-(discuss on [hacker news](https://news.ycombinator.com/item?id=9660658) and [reddit](http://www.reddit.com/r/javascript/comments/38joif/classes_are_expressions_and_why_that_matters/))
+(discuss on [hacker news](https://news.ycombinator.com/item?id=9660658))
---
@@ -230,7 +230,7 @@ In Ruby, for example, mixins are easy because a special feature, *modules* was b
JavaScript's choice to build OOP out of simple parts--objects, functions, and properties--makes the development of new ideas possible.
-(discuss on [hacker news](https://news.ycombinator.com/item?id=9713076) and [reddit](http://www.reddit.com/r/javascript/comments/39bgl9/prototypes_are_objects_and_why_that_matters/))
+(discuss on [hacker news](https://news.ycombinator.com/item?id=9713076))
---
@@ -211,7 +211,7 @@ const ColouredTodo = ComposeWithClass(Todo, Coloured);
A "purely functional" approach to composing functionality is appropriate when we wish to compose behaviour with classes, but do not wish to mutate a class that is used elsewhere. One approach is to extend the class into a subclass, and mix behaviour into the newly created subclass.
-(discuss on [hacker news](https://news.ycombinator.com/item?id=9762055) and [reddit](http://www.reddit.com/r/javascript/comments/3aj1t5/purely_functional_composition/))
+(discuss on [hacker news](https://news.ycombinator.com/item?id=9762055))
---
@@ -333,6 +333,6 @@ Decorators have not been formally approved, however there are various implementa
If you prefer syntactic sugar that gives the appearance of a declarative construct, combining a `mixin` function with ES7's class decorators does the trick.
-(discuss on [reddit](http://www.reddit.com/r/javascript/comments/3b7urd/using_es7_decorators_as_mixins/) and [hacker news](https://news.ycombinator.com/item?id=9786706))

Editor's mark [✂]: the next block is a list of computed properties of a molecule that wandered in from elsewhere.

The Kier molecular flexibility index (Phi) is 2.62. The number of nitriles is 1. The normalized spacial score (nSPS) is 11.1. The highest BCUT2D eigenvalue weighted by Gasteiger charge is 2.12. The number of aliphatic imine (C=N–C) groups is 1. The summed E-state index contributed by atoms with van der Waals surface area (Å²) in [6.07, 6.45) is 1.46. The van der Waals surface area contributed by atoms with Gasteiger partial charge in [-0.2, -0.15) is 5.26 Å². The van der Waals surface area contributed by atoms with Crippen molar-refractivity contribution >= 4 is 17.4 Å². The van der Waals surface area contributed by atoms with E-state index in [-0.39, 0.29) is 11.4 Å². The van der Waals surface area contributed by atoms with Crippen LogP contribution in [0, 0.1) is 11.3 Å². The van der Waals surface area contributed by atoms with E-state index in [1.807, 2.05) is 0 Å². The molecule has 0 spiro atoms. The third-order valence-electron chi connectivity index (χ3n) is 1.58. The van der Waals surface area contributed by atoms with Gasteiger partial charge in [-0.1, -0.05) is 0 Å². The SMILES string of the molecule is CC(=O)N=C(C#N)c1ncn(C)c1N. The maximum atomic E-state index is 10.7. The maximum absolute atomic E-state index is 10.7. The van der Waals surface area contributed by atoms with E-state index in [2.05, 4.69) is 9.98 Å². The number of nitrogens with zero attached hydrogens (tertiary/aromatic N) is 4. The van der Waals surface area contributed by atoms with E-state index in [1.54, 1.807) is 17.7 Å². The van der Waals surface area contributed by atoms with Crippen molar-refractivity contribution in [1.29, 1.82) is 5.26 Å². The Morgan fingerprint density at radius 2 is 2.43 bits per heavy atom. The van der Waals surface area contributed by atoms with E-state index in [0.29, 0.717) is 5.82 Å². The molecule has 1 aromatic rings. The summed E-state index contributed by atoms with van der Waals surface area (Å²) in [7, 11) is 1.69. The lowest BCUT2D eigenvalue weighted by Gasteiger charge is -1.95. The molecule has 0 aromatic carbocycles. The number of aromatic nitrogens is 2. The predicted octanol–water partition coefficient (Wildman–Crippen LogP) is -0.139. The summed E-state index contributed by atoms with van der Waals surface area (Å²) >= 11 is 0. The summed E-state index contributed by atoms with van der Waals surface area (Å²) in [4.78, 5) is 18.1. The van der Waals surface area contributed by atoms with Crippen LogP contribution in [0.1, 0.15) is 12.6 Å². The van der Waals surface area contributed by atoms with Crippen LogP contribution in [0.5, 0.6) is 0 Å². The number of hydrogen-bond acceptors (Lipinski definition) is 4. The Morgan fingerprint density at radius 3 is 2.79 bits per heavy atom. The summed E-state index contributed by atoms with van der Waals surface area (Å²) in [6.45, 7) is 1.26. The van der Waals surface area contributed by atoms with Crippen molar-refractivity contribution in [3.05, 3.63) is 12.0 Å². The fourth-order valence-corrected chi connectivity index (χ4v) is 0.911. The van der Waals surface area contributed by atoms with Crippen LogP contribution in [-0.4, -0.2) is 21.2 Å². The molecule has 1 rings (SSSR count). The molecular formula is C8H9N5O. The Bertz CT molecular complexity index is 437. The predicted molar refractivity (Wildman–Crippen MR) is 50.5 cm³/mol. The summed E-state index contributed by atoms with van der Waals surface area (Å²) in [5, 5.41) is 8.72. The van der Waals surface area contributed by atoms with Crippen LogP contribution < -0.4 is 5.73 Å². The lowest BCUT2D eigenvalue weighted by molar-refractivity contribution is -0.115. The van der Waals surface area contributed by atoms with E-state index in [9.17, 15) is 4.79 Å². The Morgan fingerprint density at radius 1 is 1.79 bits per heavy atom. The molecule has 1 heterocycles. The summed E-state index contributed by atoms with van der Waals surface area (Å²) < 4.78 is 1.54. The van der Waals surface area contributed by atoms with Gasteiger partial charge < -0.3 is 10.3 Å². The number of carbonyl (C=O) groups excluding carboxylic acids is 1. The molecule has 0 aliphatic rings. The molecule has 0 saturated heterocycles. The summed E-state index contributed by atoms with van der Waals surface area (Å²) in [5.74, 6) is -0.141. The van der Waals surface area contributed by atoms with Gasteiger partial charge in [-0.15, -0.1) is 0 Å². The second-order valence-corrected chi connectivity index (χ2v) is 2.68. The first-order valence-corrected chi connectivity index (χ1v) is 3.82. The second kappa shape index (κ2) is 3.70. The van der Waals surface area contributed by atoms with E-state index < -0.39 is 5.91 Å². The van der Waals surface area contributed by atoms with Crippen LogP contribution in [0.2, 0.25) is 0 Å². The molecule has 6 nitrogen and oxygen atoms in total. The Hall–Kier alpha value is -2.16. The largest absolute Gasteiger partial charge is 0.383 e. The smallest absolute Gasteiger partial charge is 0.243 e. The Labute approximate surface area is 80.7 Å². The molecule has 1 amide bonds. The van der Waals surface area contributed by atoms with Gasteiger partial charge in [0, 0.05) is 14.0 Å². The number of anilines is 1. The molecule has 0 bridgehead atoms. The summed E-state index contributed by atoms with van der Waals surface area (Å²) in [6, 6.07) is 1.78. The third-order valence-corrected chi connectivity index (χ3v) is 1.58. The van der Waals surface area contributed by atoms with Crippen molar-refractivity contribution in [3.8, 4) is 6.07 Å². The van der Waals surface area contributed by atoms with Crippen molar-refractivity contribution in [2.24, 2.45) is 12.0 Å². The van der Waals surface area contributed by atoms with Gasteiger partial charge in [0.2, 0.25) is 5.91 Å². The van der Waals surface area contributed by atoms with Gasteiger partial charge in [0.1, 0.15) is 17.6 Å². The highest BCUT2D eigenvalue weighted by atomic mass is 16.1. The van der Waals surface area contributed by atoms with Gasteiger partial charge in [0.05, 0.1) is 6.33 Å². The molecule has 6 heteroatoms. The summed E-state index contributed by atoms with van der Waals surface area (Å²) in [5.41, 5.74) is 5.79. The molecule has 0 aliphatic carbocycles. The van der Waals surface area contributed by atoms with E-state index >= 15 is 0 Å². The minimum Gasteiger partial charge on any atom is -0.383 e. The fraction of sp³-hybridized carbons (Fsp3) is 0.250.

+(discuss on [hacker news](https://news.ycombinator.com/item?id=9786706))
---
@@ -266,7 +266,7 @@ In the end, we can either write specialized decorators designed specifically for
Function decorators can be used as method decorators, provided that we take care to handle `this` properly, and manage state carefully when required. The patterns for creating and using method decorators in JavaScript are straightforward, in large part because underneath the syntactic sugar for classes, we are still working with functions, objects, and delegation through prototypes.
-(discuss on [reddit](http://www.reddit.com/r/javascript/comments/3bj2ti/method_decorators_in_ecmascript_2015_and_beyond/))
+
---
@@ -202,7 +202,7 @@ This maps the array, getting the name if there is a value.
In [Part II], we'll look at a more complex recipe, "partial," and some combinators that are specifically tuned for working with instance methods: "bound," "send," and "fluent." (*cough*). The recipes in this post are from the book [JavaScript Allongé](http://leanpub.com/javascriptallongesix), a book focused on working with functions in JavaScript, including combinators, constructors, methods, and decorators. You can download a [free sample PDF](http://samples.leanpub.com/javascriptallongesix-sample.pdf).
-[Feedback welcome](mailto:reg@braythwayt.com), or discuss these ideas on [reddit](http://www.reddit.com/r/javascript/comments/14we7r/combinator_recipes_for_working_with_objects_in/) and [hacker news](http://news.ycombinator.com/item?id=4925658).
+[Feedback welcome](mailto:reg@braythwayt.com), or discuss these ideas on [hacker news](http://news.ycombinator.com/item?id=4925658).
---